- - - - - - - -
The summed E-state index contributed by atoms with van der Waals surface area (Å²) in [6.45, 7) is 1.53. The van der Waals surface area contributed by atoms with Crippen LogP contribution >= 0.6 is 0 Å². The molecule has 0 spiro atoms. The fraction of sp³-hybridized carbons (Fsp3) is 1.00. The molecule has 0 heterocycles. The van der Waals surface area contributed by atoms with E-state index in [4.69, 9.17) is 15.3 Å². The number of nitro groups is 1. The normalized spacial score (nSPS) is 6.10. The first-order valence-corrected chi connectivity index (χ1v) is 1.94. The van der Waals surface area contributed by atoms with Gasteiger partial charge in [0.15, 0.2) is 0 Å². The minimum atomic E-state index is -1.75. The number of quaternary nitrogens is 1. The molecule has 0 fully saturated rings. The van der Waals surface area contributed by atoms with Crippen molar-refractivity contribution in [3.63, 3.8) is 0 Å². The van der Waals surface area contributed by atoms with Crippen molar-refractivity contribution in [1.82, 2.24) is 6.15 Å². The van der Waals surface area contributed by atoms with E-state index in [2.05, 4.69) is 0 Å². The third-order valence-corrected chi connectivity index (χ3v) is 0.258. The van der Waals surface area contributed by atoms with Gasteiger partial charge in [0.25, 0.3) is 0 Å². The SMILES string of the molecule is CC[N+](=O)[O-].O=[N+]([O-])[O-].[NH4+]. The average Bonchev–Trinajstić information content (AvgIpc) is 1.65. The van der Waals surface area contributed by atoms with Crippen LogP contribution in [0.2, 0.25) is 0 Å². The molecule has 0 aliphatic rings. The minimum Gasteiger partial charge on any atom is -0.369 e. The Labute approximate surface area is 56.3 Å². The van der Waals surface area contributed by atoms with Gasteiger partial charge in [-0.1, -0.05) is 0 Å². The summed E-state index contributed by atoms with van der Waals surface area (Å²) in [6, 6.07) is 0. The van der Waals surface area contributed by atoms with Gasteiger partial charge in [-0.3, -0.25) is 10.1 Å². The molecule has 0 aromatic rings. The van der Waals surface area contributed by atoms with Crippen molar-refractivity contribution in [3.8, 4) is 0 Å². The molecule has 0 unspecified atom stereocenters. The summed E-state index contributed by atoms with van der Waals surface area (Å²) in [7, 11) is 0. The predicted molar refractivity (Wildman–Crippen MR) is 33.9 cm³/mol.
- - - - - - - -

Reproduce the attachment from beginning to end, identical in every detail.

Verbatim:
The summed E-state index contributed by atoms with van der Waals surface area (Å²) in [6.45, 7) is 1.53. The van der Waals surface area contributed by atoms with Crippen LogP contribution >= 0.6 is 0 Å². The molecule has 0 spiro atoms. The fraction of sp³-hybridized carbons (Fsp3) is 1.00. The molecule has 0 heterocycles. The van der Waals surface area contributed by atoms with E-state index in [4.69, 9.17) is 15.3 Å². The number of nitro groups is 1. The normalized spacial score (nSPS) is 6.10. The first-order valence-corrected chi connectivity index (χ1v) is 1.94. The van der Waals surface area contributed by atoms with Gasteiger partial charge in [0.15, 0.2) is 0 Å². The minimum atomic E-state index is -1.75. The number of quaternary nitrogens is 1. The molecule has 0 fully saturated rings. The van der Waals surface area contributed by atoms with Crippen molar-refractivity contribution in [3.63, 3.8) is 0 Å². The van der Waals surface area contributed by atoms with Crippen molar-refractivity contribution in [1.82, 2.24) is 6.15 Å². The van der Waals surface area contributed by atoms with E-state index in [2.05, 4.69) is 0 Å². The third-order valence-corrected chi connectivity index (χ3v) is 0.258. The van der Waals surface area contributed by atoms with Gasteiger partial charge in [0.25, 0.3) is 0 Å². The SMILES string of the molecule is CC[N+](=O)[O-].O=[N+]([O-])[O-].[NH4+]. The average Bonchev–Trinajstić information content (AvgIpc) is 1.65. The van der Waals surface area contributed by atoms with Crippen LogP contribution in [0.2, 0.25) is 0 Å². The molecule has 0 aliphatic rings. The minimum Gasteiger partial charge on any atom is -0.369 e. The Labute approximate surface area is 56.3 Å². The van der Waals surface area contributed by atoms with Gasteiger partial charge in [-0.1, -0.05) is 0 Å². The summed E-state index contributed by atoms with van der Waals surface area (Å²) in [6, 6.07) is 0. The van der Waals surface area contributed by atoms with Gasteiger partial charge in [-0.3, -0.25) is 10.1 Å². The molecule has 0 aromatic rings. The van der Waals surface area contributed by atoms with Crippen molar-refractivity contribution in [3.8, 4) is 0 Å². The molecule has 0 unspecified atom stereocenters. The summed E-state index contributed by atoms with van der Waals surface area (Å²) in [7, 11) is 0. The predicted molar refractivity (Wildman–Crippen MR) is 33.9 cm³/mol.